For property investors in Australia, a clear grasp on the concept of gearing is essential when it comes to being able to make sound investment decisions.
Simply put, gearing means borrowing a sum of money to purchase an asset – in this case, a property.
Gearing can take three forms: negative gearing indicates that the value of the interest you are paying on the loan and other expenses is higher than the property generates in income (i.e. rent and the like), neutral gearing means that the income is equal to the overall expenses, and positive gearing happens when the income is greater than the sum of the interest you are paying and other expenses.
When is losing money a good thing?
Usually, based on the information above, you'd probably want to aim for positive gearing. After all, who wants their investments to cost more than they're making? Property investors in Australia, however, have always seen the positives in putting their assets in negative gearing.
One of the key advantages associated with having a property negatively geared is the potential for capital growth. While negative gearing allows for a short-term gain, property investors may be able to take advantage of a long-term financial boost when the value of the negatively-geared property jumps. For example, if you purchase a property that is negatively geared but are able to sell it for both more than you've paid initially as well as the additional costs, you'll be coming out on top.
Another advantage of negative gearing is the ability to offset that loss against the other income you earn, the most common income source being salary. In this case, your taxable income is actually reduced because of your negatively-geared property, so the expenses related to the property are now being shouldered by rent, tax deductions, or possibly by other forms of surplus cash flow or savings.
You can use this negative gearing calculator to get a sense of how your net income from your investment will look given certain circumstances.
What are the tax deductions you can take advantage of?
As mentioned, a negative geared property can (and arguably should) lead to tax deductions for the owner/property investor, of which there are three main types. The first type consists of revenue deductions, which include interests, maintenance expenses and recurring costs in the form of bank and agent fees, advertising fees, cleaning costs, insurance – all deducted from the current year's income of a property investor.
The second type of deductible expense are claims for capital items that are subject to depreciation. For this type of deduction, the property investor must claim this cost over a longer period of time, rather than doing it all at once.
Lastly, investors may be able to claim depreciation of capital works for building and landscaping, with a rate of 2.5% over 40 years.
The Australian Taxation Office has helpfully laid out an additional list of expenses that you can and cannot claim. Some of things you can't? Bills like water and electricity charges, as these are not paid by you but by your tenant.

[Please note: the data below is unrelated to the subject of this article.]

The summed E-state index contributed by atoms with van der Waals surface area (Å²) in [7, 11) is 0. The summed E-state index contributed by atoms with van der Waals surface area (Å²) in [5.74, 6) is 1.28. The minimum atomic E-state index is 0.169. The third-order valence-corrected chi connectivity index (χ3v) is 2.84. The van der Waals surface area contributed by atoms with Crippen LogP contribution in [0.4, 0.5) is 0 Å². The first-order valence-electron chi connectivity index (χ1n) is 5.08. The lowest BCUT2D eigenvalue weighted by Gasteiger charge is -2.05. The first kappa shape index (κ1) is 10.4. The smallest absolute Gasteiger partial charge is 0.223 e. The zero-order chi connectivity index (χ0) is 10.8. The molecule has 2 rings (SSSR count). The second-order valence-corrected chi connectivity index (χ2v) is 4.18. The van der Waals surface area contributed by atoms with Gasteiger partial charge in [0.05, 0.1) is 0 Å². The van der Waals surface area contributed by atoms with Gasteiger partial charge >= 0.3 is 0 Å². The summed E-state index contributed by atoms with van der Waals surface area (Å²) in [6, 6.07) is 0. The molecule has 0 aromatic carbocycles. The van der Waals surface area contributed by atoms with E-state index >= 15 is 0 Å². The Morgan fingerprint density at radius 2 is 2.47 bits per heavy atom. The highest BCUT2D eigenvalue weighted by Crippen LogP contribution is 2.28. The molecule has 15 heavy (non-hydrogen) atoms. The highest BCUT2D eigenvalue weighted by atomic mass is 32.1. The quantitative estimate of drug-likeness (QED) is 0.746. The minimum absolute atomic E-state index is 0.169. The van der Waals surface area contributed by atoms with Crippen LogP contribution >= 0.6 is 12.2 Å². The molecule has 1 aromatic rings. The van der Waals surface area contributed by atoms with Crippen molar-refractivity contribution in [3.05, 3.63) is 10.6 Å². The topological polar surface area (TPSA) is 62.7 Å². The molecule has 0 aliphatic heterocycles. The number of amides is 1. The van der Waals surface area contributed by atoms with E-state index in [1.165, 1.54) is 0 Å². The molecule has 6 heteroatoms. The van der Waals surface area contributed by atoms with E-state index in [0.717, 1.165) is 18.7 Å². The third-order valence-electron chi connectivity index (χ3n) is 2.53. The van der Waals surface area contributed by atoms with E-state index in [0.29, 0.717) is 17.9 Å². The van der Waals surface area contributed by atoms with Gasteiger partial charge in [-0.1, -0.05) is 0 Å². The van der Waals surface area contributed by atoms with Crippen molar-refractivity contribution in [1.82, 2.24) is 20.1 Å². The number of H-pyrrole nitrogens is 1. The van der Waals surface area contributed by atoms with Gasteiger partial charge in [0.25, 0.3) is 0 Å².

Acquisition and disposal costs, include the purchase cost, conveyancing and advertising costs and stamp duty on the title transfer, are also not things you can claim, as these expenses are included in the property's cost base which would trim any capital gains tax when you decide to dispose of the property.
What are the potential risks of negative gearing ?
Negative gearing is not without risks and repercussions. For property investors who do not have a substantial amount of money in their war chest, putting a property into negative gearing would not be the best option. Remember, you still record a loss with this strategy, so it is best to think ahead about the worst case scenarios.
Another potential risk arises when you become completely dependent on capital gains to the point that you may not be able to make any money should the market see sudden price falls.
Relatedly, there is also the danger of a sudden interest rate changes, which may make it difficult for you when it comes to raising the rent.
How can these risks be avoided?
There are many things you can do to minimise the risks associated with negative gearing. Like many investment decisions, you have to make sure that you choose your property wisely. See to it that the property you will be investing in is in a major location, which will ensure high demand for occupancy.
It is also a must for you to have a significant amount of buffer finance. This will cover unforeseen expenses should your property becomes vacant or in the event it needs repairs. You should take your sources of income into account and your ability to manage all the costs owning a property entails.
Putting your property under insurance is also vital to protect yourself from the worst case scenarios.
What about positive and neutral gearing?
As previously mentioned, a property is positively geared when the income from renting the property outweighs the cost of owning and managing it. The gains are then taxed, and whatever remains is the net profit from your investment. While Neutral gearing is a seldomly occurring event, many investors would consider the property to be neutral if either the profit or loss was insignificant.